Women are disproportionately affected by malnutrition in developing countries, and as such it is now the focus on many global food programs to simultaneously improve gender equality and nutrition by providing better education and resources for female small farm holders.
Impact of Sociocultural Norms
Sociocultural norms have placed many women in secondary decision-making roles in their families. Women are less likely to receive any education on general health and nutrition, less empowered in financial decision-making within their families and less able to control what food they put on the table. Oftentimes, the main breadwinner in a family is male, while women are reduced to more supporting and complacent roles.
Additionally, many programs are male-centric, neglecting the specific nutritional needs of women. As a result, women in developing countries have more iron deficiencies and have higher rates of being an unhealthy weight (obese or underweight). When women suffer from more chronic illnesses, it further reduces their ability to contribute meaningfully, and they further relinquish control on financial decisions. Gender equality and nutrition both improve when women are the focus of food security initiatives.
Integrating Gender Equality and Nutrition
Antonelle D’Aprile, the country director for the World Food Programme in Nicaragua, is a leader in combining gender equality and nutrition into a cohesive program that truly empowers women farmers. The WFP Women Economic Empowerment Strategy was first implemented in 2016 and has helped 300 female farmers reach higher financial independence and economic development.
The strategy ensures that women are the decision-makers by providing them with proper agricultural training and access to agricultural equipment that optimizes their crop yields. There are courses for women to improve their financial education and business planning skills so that they can begin growing above the sustenance level and sell excess crops for income. This program to improve gender equality and nutrition also focuses on a man’s role in sharing domestic chores with women and supporting the economic development of their wives. It has been so successful, officials in El Salvador, Guatemala and Peru are replicating the program in their own countries.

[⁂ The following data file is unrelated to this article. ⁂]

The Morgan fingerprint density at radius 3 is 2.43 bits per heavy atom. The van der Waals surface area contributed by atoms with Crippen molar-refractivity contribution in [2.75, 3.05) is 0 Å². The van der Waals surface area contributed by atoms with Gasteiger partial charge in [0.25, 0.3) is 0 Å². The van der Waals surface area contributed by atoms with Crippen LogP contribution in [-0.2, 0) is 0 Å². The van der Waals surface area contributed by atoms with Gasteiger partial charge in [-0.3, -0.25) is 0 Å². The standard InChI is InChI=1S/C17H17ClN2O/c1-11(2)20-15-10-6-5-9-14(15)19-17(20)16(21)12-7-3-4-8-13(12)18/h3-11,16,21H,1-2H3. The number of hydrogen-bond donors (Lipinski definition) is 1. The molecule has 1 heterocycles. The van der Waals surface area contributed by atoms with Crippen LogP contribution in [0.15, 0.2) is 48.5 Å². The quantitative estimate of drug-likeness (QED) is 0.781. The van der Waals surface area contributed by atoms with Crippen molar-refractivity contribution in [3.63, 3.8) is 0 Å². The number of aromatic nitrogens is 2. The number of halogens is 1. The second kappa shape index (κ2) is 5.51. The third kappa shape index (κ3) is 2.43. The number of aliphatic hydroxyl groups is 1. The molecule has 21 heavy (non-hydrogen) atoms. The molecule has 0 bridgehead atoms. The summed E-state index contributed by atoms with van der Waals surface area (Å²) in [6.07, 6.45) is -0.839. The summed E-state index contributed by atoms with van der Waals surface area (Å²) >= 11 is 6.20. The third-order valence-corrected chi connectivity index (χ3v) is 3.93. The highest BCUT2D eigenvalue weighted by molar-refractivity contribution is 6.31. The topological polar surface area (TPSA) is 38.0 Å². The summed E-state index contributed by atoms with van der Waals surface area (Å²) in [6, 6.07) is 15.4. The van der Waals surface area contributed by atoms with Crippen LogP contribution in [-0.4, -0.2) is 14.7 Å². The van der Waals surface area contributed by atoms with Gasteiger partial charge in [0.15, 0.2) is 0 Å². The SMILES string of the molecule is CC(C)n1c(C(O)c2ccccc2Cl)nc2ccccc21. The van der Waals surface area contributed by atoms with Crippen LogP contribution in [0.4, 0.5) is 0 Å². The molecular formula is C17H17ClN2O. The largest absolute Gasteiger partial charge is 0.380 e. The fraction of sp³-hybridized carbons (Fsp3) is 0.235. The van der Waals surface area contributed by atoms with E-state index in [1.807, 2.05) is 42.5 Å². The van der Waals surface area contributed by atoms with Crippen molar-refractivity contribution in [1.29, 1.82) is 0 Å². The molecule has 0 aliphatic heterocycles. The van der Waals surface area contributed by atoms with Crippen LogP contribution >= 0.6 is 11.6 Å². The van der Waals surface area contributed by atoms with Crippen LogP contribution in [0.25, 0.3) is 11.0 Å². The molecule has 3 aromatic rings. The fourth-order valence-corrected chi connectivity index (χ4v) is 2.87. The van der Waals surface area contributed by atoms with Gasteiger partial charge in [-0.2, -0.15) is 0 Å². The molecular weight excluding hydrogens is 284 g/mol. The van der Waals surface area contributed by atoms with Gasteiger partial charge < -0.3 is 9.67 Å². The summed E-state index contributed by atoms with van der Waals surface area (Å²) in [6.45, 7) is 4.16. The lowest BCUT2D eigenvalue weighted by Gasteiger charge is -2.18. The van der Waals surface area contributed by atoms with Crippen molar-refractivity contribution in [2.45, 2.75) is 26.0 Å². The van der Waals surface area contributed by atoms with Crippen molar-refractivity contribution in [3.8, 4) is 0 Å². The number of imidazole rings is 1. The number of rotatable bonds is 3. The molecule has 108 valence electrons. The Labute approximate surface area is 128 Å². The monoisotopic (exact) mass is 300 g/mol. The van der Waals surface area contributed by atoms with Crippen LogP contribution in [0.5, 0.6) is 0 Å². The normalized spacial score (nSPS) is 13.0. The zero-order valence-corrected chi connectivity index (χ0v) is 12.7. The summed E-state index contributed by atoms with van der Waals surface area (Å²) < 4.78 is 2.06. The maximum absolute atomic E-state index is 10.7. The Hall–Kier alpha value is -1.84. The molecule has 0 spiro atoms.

The Role of the Private Sector in Gender Equality and Nutrition
While nongovernmental organizations (NGOs) are the backbone of nutrition-improvement programs, private sector companies are also necessary if female farmers are to reach their true potential. CARE has partnered with the PepsiCo Foundation to implement one of the largest gender equality and nutrition programs in the world called “She Feeds the World.”
With the help of the PepsiCo Foundation, CARE has initiated several projects throughout the world, such as one in Peru, which teaches women how to test soil quality to optimize crop yield. Other initiatives to improve gender equality and nutrition, focus on teaching women to more efficiently use natural resources like water, seeds and natural fertilizer. With this boosted production, these female farmers have enough extra income to send their children to school, feed their family nutritious meals, expand their business, employ others and make substantial savings.
Private sector companies are also very important in terms of collecting data and analyzing information to improve gender equality and nutrition. It is very difficult to measure an abstract concept like “decision-making power,” but private sector companies have the financing, personnel and expertise to collect adequate data so that resources are making the largest impact.
Empowered Female Farmers Feed Others
Empowering women is the key to improving nutrition for everyone. According to studies, the relationship between gender equality and nutrition is strong. Giving women equal access to basic resources and services could increase yields on female-owned farms by 20-30 percent. This would translate to an increased agricultural output of 2.5-4 percent in developing countries.
A 20-30 percent increase in agricultural output on female-owned farms would lift 150 million people out of poverty.
Women are the backbone of many developing countries. In Sierra Leone, an initiative has focused on empowering grandmothers to be the champions of improved nutrition practices in families. As very respected members of their families, they are teaching and cultivating healthy habits in infants and young children, an approach which has already seen success.
Female small farm holders are central to improving nutrition security in developing nations. World food initiatives are ensuring that women are not left behind – in fact, they are making sure that women lead the fight to improve gender equality and nutrition around the world.
– Julian Mok